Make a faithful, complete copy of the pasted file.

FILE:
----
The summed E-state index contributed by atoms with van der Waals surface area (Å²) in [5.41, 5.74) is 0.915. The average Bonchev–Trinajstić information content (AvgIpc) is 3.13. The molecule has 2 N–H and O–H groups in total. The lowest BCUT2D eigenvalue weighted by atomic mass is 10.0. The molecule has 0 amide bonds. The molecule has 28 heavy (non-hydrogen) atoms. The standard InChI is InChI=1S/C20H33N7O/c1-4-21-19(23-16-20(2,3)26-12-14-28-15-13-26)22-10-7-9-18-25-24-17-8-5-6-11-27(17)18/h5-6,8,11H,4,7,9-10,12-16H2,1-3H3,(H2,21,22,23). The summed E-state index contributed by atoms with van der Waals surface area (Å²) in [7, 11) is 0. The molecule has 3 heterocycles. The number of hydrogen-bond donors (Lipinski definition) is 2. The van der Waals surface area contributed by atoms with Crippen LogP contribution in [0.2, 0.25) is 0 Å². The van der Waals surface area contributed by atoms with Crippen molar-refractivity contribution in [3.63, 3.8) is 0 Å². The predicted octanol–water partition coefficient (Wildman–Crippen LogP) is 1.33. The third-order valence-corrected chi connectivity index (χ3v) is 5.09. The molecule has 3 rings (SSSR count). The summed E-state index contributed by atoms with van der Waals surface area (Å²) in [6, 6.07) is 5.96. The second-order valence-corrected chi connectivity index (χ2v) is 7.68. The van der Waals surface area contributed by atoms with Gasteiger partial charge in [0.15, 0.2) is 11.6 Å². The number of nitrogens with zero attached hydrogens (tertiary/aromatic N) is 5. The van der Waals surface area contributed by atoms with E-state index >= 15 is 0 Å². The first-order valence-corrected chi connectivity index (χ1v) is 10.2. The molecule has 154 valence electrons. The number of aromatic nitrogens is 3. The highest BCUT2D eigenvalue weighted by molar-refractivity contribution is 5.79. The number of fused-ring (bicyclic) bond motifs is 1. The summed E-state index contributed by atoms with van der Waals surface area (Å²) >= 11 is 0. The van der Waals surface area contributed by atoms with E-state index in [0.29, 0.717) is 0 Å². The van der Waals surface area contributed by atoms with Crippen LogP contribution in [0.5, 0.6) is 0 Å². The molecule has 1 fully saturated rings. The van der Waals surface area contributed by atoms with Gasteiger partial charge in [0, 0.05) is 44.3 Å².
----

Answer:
The summed E-state index contributed by atoms with van der Waals surface area (Å²) in [5.41, 5.74) is 0.915. The average Bonchev–Trinajstić information content (AvgIpc) is 3.13. The molecule has 2 N–H and O–H groups in total. The lowest BCUT2D eigenvalue weighted by atomic mass is 10.0. The molecule has 0 amide bonds. The molecule has 28 heavy (non-hydrogen) atoms. The standard InChI is InChI=1S/C20H33N7O/c1-4-21-19(23-16-20(2,3)26-12-14-28-15-13-26)22-10-7-9-18-25-24-17-8-5-6-11-27(17)18/h5-6,8,11H,4,7,9-10,12-16H2,1-3H3,(H2,21,22,23). The summed E-state index contributed by atoms with van der Waals surface area (Å²) in [7, 11) is 0. The molecule has 3 heterocycles. The number of hydrogen-bond donors (Lipinski definition) is 2. The van der Waals surface area contributed by atoms with Crippen LogP contribution in [0.2, 0.25) is 0 Å². The van der Waals surface area contributed by atoms with Crippen molar-refractivity contribution in [3.63, 3.8) is 0 Å². The predicted octanol–water partition coefficient (Wildman–Crippen LogP) is 1.33. The third-order valence-corrected chi connectivity index (χ3v) is 5.09. The molecule has 3 rings (SSSR count). The summed E-state index contributed by atoms with van der Waals surface area (Å²) in [6, 6.07) is 5.96. The second-order valence-corrected chi connectivity index (χ2v) is 7.68. The van der Waals surface area contributed by atoms with Gasteiger partial charge in [0.15, 0.2) is 11.6 Å². The number of nitrogens with zero attached hydrogens (tertiary/aromatic N) is 5. The van der Waals surface area contributed by atoms with E-state index >= 15 is 0 Å². The first-order valence-corrected chi connectivity index (χ1v) is 10.2. The molecule has 154 valence electrons. The number of aromatic nitrogens is 3. The highest BCUT2D eigenvalue weighted by molar-refractivity contribution is 5.79. The number of fused-ring (bicyclic) bond motifs is 1. The summed E-state index contributed by atoms with van der Waals surface area (Å²) >= 11 is 0. The van der Waals surface area contributed by atoms with E-state index in [0.29, 0.717) is 0 Å². The van der Waals surface area contributed by atoms with Crippen LogP contribution in [0.5, 0.6) is 0 Å². The molecule has 1 fully saturated rings. The van der Waals surface area contributed by atoms with Gasteiger partial charge in [0, 0.05) is 44.3 Å².